As someone who once reported for a distinguished British publication on the internal affairs of a small and distant country after a residence there of precisely eight hours, I am only too aware that not all that one reads in distinguished publications about foreign affairs is either deeply considered or broadly informed. But I have rarely read such nonsense as a recent New York Times column entitled MAKING PROGRESS IN BRITAIN.

The columnist, Thomas L. Friedman, was right in thinking that Tony Blair will win a third term in the forthcoming election, but his judgment in all other respects was spectacularly wrong.

Friedman presents Blair as a model for the Democratic Party to follow. He portrays him as a convinced but flexible liberal, an economic realist and friend of freedom, whose wise leadership has produced a healthy and growing economy. He also calls the finance minister, Gordon Brown, “deft.”

The British economy is far from healthy. Its growth rests on vast personal indebtedness secured by rising real-estate prices. It perennially produces less than it consumes. It is thus a kind of pyramid scheme that is liable to sudden collapse. Its supposedly low unemployment rate is a myth: the unemployed have simply been moved onto the disability rolls—there are now more alleged invalids in Britain than after the First World War. Half the jobs created in the last eight years are in the public sector or are directly dependent on it, and the vast majority of those jobs are not merely non-productive but anti-productive. Their only economic function is as a Keynesian stimulus that cannot long be sustained in the absence of other, genuinely productive economic activity, which these jobs preempt. Not only is the budget deficit increasing fast, but the proportion of the GDP taken up by the public sector is now relentlessly rising. As for the deftness of finance chief Brown: consider that, against all advice, he sold most of Britain’s gold reserves just when gold was at its lowest price for years (depressing the price still further) and just before it was about to double. His taxation of pension funds (in effect, a violation of the prohibition against ex-post-facto legislation) means that they yield 25 percent less than they did before he turned his attention to them. In an aging society, this is no small matter. It is building up poverty for the future.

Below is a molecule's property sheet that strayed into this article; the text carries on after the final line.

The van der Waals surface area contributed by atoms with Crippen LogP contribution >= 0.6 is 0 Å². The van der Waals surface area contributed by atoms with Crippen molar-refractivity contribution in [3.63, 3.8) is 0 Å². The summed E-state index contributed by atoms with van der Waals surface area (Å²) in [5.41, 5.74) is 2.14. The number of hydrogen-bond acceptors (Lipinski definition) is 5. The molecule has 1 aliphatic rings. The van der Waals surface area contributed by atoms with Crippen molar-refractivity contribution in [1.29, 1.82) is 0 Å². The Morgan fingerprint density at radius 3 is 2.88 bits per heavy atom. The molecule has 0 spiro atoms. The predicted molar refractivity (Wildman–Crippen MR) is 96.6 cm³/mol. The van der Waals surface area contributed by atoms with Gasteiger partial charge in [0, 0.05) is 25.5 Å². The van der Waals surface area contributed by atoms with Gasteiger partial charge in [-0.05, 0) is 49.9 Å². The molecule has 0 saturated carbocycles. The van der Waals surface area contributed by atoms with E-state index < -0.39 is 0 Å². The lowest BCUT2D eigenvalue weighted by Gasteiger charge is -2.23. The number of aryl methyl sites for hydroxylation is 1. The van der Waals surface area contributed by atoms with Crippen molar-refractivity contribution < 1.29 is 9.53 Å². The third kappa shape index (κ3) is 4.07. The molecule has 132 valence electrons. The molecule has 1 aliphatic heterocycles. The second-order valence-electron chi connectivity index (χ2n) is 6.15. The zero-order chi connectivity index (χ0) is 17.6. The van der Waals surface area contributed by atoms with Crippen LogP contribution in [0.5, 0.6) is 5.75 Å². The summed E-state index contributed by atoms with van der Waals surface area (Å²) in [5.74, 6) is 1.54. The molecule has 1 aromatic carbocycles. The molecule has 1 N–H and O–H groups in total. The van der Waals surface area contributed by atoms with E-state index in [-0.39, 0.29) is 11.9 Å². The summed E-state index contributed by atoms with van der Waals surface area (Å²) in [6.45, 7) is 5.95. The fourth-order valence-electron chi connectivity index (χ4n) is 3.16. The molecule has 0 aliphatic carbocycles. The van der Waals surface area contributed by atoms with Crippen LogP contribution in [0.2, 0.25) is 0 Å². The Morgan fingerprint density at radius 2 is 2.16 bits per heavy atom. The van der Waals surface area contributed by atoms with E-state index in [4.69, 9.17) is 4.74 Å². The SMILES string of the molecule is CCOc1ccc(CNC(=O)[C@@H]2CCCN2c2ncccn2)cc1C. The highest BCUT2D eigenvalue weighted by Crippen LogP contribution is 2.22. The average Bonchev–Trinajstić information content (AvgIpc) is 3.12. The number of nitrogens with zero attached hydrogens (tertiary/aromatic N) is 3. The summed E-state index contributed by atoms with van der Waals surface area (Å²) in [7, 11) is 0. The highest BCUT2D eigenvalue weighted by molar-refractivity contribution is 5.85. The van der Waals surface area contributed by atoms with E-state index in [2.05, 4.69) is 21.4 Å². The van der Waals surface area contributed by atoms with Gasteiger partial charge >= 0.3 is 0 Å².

Government regulation is increasing rapidly in almost all spheres. Hardly anyone, from the liberal professions to small shopkeepers, does not feel the increased weight of such government interference, which results not only in inefficiency but in a much-reduced quality of life. From the point of view of civil liberties, Blair’s government is the most illiberal in recent British history. It has abolished the legal prohibition of double jeopardy and wants to introduce the preventive detention of people deemed dangerous by doctors but who have never committed an offense. It has recently extended the use of absentee ballots, with the utterly foreseeable result of wholesale electoral fraud—in Labour’s favor, of course.

The Times’s Friedman says that expenditure on schools and hospitals has risen in Britain, which is certainly true: but, as in America, rising inputs don’t necessarily produce improved results. The opposite is in fact the case, as a visit to a British hospital would quickly establish.

Insofar as the Blair government has not failed comprehensively, it is because it has not yet totally undone the reforms of the 1980s and 1990s: reforms which Messrs. Blair and Brown built their careers opposing.

Friedman hopes the Democrats will learn lessons from Mr. Blair: I hope so too, but not the lessons that he hopes they will learn.


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